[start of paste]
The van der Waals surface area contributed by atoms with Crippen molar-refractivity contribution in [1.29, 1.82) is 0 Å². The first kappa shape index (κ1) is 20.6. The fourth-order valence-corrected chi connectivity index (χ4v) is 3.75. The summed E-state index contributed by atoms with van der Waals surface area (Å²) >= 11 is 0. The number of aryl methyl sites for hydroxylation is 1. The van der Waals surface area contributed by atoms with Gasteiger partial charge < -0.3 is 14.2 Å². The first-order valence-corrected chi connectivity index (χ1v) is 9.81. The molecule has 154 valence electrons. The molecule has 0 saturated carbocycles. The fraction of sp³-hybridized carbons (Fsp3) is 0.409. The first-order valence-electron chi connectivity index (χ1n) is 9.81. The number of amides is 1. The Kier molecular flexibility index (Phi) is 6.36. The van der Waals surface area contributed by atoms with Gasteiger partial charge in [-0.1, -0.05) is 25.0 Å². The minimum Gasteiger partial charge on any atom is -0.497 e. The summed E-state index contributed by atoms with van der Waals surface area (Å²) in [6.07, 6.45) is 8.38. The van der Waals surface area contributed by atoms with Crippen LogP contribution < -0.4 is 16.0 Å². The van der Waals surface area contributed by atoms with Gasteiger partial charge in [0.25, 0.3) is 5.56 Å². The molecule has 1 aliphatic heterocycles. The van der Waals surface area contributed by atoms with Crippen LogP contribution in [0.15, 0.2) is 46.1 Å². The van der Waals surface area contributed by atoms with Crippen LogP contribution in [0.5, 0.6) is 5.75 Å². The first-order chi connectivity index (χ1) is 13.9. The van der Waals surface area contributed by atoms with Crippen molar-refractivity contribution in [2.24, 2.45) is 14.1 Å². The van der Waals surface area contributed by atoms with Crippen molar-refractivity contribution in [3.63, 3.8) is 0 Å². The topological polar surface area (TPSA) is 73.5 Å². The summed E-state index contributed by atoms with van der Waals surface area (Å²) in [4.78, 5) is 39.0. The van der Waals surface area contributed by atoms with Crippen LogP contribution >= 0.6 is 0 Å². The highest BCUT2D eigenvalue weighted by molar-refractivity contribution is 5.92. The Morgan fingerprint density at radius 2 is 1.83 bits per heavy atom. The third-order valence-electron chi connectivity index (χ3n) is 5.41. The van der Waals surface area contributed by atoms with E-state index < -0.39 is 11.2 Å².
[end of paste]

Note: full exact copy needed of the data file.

The van der Waals surface area contributed by atoms with Crippen molar-refractivity contribution in [1.29, 1.82) is 0 Å². The first kappa shape index (κ1) is 20.6. The fourth-order valence-corrected chi connectivity index (χ4v) is 3.75. The summed E-state index contributed by atoms with van der Waals surface area (Å²) >= 11 is 0. The number of aryl methyl sites for hydroxylation is 1. The van der Waals surface area contributed by atoms with Gasteiger partial charge < -0.3 is 14.2 Å². The first-order valence-corrected chi connectivity index (χ1v) is 9.81. The molecule has 154 valence electrons. The molecule has 0 saturated carbocycles. The fraction of sp³-hybridized carbons (Fsp3) is 0.409. The first-order valence-electron chi connectivity index (χ1n) is 9.81. The number of amides is 1. The Kier molecular flexibility index (Phi) is 6.36. The van der Waals surface area contributed by atoms with Gasteiger partial charge in [-0.1, -0.05) is 25.0 Å². The minimum Gasteiger partial charge on any atom is -0.497 e. The summed E-state index contributed by atoms with van der Waals surface area (Å²) in [6.07, 6.45) is 8.38. The van der Waals surface area contributed by atoms with Crippen LogP contribution < -0.4 is 16.0 Å². The van der Waals surface area contributed by atoms with Gasteiger partial charge in [0.25, 0.3) is 5.56 Å². The molecule has 1 aliphatic heterocycles. The van der Waals surface area contributed by atoms with Crippen LogP contribution in [0.15, 0.2) is 46.1 Å². The van der Waals surface area contributed by atoms with Crippen LogP contribution in [0.5, 0.6) is 5.75 Å². The first-order chi connectivity index (χ1) is 13.9. The van der Waals surface area contributed by atoms with Crippen molar-refractivity contribution in [2.24, 2.45) is 14.1 Å². The van der Waals surface area contributed by atoms with Crippen molar-refractivity contribution in [3.63, 3.8) is 0 Å². The topological polar surface area (TPSA) is 73.5 Å². The summed E-state index contributed by atoms with van der Waals surface area (Å²) in [4.78, 5) is 39.0. The van der Waals surface area contributed by atoms with Crippen LogP contribution >= 0.6 is 0 Å². The highest BCUT2D eigenvalue weighted by molar-refractivity contribution is 5.92. The Morgan fingerprint density at radius 2 is 1.83 bits per heavy atom. The third-order valence-electron chi connectivity index (χ3n) is 5.41. The van der Waals surface area contributed by atoms with E-state index < -0.39 is 11.2 Å².